Indeed, Prime Minister Lee Hsien Loong told polytechnic students a few months ago they need not just aim for a degree. By working for a few years or starting a business, "you will gain experience and understand yourself better, and then be better able to decide what the next step will be".

Prof Cheong says UniSIM students with some work experience tend to be "more mature, more motivated and hungry" and have a clearer idea of what they want.

Ms Chew's story reflects this and the survey's findings about the growing aspirations of the young. Of 307 respondents without a degree, four in 10 plan to get one in the future. They were mainly under 40 years old.

It may reflect the reality of the working world, where young workers are likely to meet a glass ceiling in terms of promotion and pay if they do not have a degree.

The survey, for example, found that those without a degree but with some years of work experience were more likely to cite better pay as a reason to get a degree in the future, compared to those who got a degree before working.

Medical technologist Raudhatuljanna Hod, 30, started work immediately after graduating with a diploma in biotechnology in 2002, as she had to support her family.

After about two years at a hospital, she decided to pursue a part-time degree with Curtin University because of the better pay and prospects: After getting her degree, she got a $600 pay rise.

Then there are diploma holders like Mr Jeffrey Ng, 28, a supervisor at a biopharmaceutical firm, who fear they may not be able to move on to managerial positions without a degree.

National University of Singapore sociologist Tan Ern Ser also points to the fear of losing out, with the degree seen as "insurance". "It can be helpful, or maybe not quite, but not having one may put one at a disadvantage unless one is well to do," he says.

Ms Chew, for instance, says one reason for getting her degree was the competitive environment where "people all have at least one degree".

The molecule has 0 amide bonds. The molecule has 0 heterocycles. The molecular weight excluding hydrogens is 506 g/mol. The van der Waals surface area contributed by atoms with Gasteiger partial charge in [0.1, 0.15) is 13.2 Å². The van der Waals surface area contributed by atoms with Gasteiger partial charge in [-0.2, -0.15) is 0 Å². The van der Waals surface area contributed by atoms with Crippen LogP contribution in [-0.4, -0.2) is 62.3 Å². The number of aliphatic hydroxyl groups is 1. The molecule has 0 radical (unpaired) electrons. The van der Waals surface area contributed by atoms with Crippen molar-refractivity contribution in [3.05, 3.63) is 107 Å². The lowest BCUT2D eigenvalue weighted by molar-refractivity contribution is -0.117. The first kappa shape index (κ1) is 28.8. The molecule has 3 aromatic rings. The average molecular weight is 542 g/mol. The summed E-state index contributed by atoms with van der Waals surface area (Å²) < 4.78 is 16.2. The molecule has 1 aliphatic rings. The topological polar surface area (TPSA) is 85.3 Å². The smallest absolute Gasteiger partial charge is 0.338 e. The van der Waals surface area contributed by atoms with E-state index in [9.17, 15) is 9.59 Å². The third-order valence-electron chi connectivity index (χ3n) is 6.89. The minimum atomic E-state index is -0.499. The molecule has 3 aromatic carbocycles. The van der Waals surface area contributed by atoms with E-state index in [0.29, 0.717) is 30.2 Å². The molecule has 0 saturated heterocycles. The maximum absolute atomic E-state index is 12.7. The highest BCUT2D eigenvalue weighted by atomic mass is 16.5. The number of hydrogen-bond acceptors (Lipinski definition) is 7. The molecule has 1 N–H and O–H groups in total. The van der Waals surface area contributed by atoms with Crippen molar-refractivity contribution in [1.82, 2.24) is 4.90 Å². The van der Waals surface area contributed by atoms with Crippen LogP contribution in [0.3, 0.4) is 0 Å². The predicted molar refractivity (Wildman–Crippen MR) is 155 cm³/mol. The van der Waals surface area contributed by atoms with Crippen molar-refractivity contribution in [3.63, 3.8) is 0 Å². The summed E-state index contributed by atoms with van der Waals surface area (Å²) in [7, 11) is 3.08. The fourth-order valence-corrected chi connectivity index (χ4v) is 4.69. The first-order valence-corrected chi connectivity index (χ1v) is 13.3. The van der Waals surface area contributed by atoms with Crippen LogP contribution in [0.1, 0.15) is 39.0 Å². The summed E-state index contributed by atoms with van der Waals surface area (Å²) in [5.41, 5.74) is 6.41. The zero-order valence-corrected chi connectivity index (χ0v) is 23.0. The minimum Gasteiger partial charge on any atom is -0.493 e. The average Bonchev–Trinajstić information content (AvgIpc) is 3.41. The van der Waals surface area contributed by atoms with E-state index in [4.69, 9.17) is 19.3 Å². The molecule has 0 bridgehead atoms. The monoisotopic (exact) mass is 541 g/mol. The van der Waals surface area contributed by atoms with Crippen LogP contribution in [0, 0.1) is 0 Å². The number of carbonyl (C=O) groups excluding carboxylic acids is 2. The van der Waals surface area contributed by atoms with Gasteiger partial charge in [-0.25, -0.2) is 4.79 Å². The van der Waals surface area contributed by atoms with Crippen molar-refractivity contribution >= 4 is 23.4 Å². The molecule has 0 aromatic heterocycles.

Still, the survey also shows that some of those going to university do so to follow their dreams.

Respondents who got a degree before starting work and those who hope to get one in the future both cited career advancement and personal enrichment and knowledge or personal growth over factors such as social expectations and better pay.

Take Mr Goh Mingwei, 25, who became a military officer after graduating with a diploma in chemical process technology in 2008. He quit this year to do a part-time degree in psychology while performing in bands and doing freelance photography. "I took the degree without looking at it as a career, but as knowledge - why humans do what they do."

The question, however, is how to find that sweet spot between people's aspirations and the reality of the job market.

One way, which the government committee had emphasised, is to ensure the quality of university education and graduates.

Mindsets will also have to change. Prof Cheong calls for continual learning that does not stop at university. Labour MP Patrick Tay suggests that "skills are more important than anything else: the ability to adapt to change and having niche skills to survive new kinds of jobs".

Just ask Ms Chew. She says the communication and planning skills she picked up on her degree course are invaluable.